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Re: Bash 5.1: rl_readline_version = 0x801 (shouldn't it be 0x0801 ?)

From: Chet Ramey
Subject: Re: Bash 5.1: rl_readline_version = 0x801 (shouldn't it be 0x0801 ?)
Date: Wed, 9 Dec 2020 18:00:14 -0500
User-agent: Mozilla/5.0 (Macintosh; Intel Mac OS X 10.15; rv:78.0) Gecko/20100101 Thunderbird/78.5.1

On 12/9/20 3:55 PM, Testing Purposes wrote:

In Appendix A of the official Bash manual, it says that "suggestions and ‘philosophical’ bug reports" are requested — so please bear with me while I get a bit philosophical about the experience that led to this thread.


When Bash 5.1 came out two days ago, I was excited to build it and try it!

However, since I knew the latest version of Bash was dependent on the latest version of Readline in order to work properly, it was reasonable for a non-expert like me to assume that Readline also needed to be built.  This is especially true since I could find no step-by-step building instructions or clear-cut requirements in either the online or offline documentation.

That's an interesting perspective, since the INSTALL file covers this, and
the steps ("configure" ; "make") are contained in it.

Nonetheless, as an experiment, I went ahead and built Bash 5.1 anyway — without first building its core dependency, Readline 8.1.

`configure' takes care of this for you. Since you didn't specify that you
wanted to use a separate version of readline (INSTALL tells you how to do
this), it made sure to use the appropriate included version. If you had
needed to build and install some dependency, or specified the wrong
version, configure would have told you.

I was surprised to discover that everything worked perfectly!

I hope it wasn't that big a surprise.

And, when I pasted a script into LXTerminal, all the pasted text was selected / highlighted by default — a brand-new behavior.  That was my tip-off that my build of Bash 5.1 was somehow using Readline 8.1 — even though I had not consciously done anything to build or install it.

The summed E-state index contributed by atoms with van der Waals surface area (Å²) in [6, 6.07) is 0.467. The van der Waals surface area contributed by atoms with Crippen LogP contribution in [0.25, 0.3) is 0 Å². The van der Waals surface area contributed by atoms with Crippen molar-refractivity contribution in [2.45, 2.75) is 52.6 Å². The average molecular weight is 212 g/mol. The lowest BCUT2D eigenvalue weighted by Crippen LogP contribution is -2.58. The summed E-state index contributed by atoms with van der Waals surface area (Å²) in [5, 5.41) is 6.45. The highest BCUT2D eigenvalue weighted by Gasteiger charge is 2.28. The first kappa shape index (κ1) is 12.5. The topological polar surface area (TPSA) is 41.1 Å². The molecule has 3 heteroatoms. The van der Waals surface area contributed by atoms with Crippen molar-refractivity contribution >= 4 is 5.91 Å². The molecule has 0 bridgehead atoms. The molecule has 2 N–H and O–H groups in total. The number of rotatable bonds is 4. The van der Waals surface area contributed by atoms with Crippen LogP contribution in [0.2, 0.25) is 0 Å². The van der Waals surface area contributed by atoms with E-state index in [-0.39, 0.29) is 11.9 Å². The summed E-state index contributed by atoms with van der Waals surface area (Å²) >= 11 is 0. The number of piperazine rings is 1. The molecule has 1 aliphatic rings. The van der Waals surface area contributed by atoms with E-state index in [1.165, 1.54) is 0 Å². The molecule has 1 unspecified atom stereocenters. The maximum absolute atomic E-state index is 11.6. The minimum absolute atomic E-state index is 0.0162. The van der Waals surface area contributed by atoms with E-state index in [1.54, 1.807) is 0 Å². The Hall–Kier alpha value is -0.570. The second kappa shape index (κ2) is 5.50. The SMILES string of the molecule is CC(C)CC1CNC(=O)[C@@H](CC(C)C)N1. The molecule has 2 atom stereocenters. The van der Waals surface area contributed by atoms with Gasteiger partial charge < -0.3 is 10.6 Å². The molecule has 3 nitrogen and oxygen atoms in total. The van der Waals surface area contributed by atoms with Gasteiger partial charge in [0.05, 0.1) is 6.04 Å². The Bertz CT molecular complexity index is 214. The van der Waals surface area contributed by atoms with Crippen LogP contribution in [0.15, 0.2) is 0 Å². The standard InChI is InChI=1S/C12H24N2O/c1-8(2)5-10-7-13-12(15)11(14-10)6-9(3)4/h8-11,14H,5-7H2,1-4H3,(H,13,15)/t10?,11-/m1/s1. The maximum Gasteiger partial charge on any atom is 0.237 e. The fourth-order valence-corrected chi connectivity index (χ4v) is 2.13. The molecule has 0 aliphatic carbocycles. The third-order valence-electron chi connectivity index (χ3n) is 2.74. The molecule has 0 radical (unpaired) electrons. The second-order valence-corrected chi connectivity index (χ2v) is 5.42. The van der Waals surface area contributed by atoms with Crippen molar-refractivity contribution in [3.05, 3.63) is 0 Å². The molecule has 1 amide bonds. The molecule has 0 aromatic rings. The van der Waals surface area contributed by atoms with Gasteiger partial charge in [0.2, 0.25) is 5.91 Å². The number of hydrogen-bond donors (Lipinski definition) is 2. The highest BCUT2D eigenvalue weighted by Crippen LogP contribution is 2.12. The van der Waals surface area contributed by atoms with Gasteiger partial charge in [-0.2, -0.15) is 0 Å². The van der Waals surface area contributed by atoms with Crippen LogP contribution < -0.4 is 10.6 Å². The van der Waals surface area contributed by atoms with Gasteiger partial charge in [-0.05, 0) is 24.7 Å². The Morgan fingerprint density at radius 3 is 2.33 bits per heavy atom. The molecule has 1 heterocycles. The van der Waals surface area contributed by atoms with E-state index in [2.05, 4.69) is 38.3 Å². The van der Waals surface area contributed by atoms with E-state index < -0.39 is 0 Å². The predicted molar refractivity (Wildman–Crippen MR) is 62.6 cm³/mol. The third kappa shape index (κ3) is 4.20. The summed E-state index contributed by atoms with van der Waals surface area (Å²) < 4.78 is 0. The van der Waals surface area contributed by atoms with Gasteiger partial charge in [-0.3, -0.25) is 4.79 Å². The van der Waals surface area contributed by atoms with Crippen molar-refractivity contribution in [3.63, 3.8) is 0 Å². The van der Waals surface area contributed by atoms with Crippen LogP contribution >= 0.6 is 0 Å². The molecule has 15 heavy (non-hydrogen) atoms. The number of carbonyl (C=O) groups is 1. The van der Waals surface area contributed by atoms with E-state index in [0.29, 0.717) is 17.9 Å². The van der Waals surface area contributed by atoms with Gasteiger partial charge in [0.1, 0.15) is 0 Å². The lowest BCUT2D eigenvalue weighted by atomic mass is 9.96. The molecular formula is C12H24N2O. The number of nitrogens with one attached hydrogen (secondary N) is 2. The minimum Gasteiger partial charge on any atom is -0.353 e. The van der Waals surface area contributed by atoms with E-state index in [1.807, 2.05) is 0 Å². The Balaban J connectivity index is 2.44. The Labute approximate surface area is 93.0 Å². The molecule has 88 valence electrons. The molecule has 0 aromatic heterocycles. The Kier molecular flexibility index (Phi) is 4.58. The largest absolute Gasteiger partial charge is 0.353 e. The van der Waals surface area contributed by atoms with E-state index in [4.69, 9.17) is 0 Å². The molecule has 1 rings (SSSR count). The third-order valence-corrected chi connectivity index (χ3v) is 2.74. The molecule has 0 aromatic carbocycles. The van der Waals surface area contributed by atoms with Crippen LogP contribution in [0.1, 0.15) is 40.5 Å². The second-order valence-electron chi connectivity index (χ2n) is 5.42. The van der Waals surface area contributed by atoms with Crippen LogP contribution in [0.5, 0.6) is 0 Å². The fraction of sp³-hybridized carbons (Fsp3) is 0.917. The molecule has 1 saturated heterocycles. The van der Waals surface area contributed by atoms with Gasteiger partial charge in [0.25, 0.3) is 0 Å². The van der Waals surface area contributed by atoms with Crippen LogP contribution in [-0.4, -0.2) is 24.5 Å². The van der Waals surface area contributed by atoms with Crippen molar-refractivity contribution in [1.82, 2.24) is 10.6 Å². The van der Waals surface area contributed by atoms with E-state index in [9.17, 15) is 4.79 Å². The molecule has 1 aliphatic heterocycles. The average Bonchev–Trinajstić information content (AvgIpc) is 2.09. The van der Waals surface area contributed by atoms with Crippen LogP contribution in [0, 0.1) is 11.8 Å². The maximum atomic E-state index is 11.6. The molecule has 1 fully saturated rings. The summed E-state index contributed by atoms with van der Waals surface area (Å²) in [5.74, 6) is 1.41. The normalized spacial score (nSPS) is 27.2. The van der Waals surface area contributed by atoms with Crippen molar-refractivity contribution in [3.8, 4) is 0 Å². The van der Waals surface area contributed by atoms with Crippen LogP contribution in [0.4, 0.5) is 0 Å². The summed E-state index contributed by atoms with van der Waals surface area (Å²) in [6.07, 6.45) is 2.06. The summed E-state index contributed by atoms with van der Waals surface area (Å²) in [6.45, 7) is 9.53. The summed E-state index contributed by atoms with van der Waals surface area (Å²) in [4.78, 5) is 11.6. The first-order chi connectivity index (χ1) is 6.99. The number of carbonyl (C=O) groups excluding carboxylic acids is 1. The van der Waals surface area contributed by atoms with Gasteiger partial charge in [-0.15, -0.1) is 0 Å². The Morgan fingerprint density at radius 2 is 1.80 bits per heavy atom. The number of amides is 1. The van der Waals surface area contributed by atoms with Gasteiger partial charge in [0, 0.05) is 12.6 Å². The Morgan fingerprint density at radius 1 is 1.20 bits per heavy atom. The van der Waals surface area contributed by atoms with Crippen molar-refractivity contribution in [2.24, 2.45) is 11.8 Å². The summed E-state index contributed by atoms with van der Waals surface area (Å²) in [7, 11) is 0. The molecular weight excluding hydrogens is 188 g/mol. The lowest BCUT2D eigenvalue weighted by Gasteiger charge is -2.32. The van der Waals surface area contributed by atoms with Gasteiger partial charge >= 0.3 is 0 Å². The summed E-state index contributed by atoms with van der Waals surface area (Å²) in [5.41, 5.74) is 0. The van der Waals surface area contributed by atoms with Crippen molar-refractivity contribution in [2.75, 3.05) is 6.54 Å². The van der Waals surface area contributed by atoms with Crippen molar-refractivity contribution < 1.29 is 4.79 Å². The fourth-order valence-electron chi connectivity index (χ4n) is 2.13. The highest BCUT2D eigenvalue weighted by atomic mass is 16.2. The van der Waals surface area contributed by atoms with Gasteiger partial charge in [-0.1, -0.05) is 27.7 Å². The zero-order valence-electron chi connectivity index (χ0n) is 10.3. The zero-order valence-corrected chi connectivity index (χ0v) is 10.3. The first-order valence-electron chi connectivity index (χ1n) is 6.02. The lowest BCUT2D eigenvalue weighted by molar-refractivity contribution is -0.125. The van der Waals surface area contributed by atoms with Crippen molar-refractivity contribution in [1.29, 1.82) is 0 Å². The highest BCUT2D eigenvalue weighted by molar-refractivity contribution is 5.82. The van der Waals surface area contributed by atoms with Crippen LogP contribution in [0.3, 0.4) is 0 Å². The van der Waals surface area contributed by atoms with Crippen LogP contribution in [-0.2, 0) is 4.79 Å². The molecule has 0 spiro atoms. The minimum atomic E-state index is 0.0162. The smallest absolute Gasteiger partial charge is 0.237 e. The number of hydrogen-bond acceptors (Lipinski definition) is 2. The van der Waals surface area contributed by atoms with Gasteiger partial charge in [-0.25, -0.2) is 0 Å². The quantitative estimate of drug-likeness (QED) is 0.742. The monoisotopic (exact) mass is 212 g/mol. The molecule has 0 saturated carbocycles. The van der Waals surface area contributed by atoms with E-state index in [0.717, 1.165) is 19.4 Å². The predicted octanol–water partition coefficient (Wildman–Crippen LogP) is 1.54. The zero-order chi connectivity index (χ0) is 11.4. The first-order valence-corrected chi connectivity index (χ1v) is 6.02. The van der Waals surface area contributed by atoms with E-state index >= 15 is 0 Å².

That's the idea -- you don't have to.

So, on my Debian Buster-based Raspberry Pi OS system, I ran this command line to search for all Readline-related packages:

sudo apt list --installed | grep readline

And this was the output:

libreadline-dev/stable,now 7.0-5 arm64 [installed]
libreadline7/stable,now 7.0-5 arm64 [installed]
readline-common/stable,stable,now 7.0-5 all [installed]

And indeed, 7.0 is the Readline version that currently comes with Debian:

https://packages.debian.org/source/buster/readline <https://packages.debian.org/source/buster/readline>

Yet I also know that 5.0 is the Bash version that currently comes with Debian — so I was a bit surprised that Debian's version of Bash wasn't accompanied by its "sister" package — Readline 8.0:

https://packages.debian.org/buster/bash <https://packages.debian.org/buster/bash>

Since you are savvy enough to check that far, you could have looked at the
bash binary that you had just built and checked whether or not it used any
external libraries, using `ldd'.

It was at this point that I realized the latest version of Readline must have been included with the Bash source code — and that I didn't need to do anything more.

Nonetheless, like any good "amateur scientist" that wasn't sure about his theory, it was only natural to see if I could confirm my hypothesis.

Absolutely. I think reading INSTALL would have cleared that up for you,
especially the description of the `--with-installed-readline' configure

Bash is a critical piece of software to me — so I wanted to make sure that everything was proper.  I assumed it would be a simple task.

But I was surprised to discover that there was no easy way to determine what version of Readline my copy of Bash was using — even though Bash is intimately dependent on having the proper version of Readline.

The thing is, configure takes care of that for you so you don't have to
figure it out yourself.

``The lyf so short, the craft so long to lerne.'' - Chaucer
                 ``Ars longa, vita brevis'' - Hippocrates
Chet Ramey, UTech, CWRU    chet@case.edu    http://tiswww.cwru.edu/~chet/

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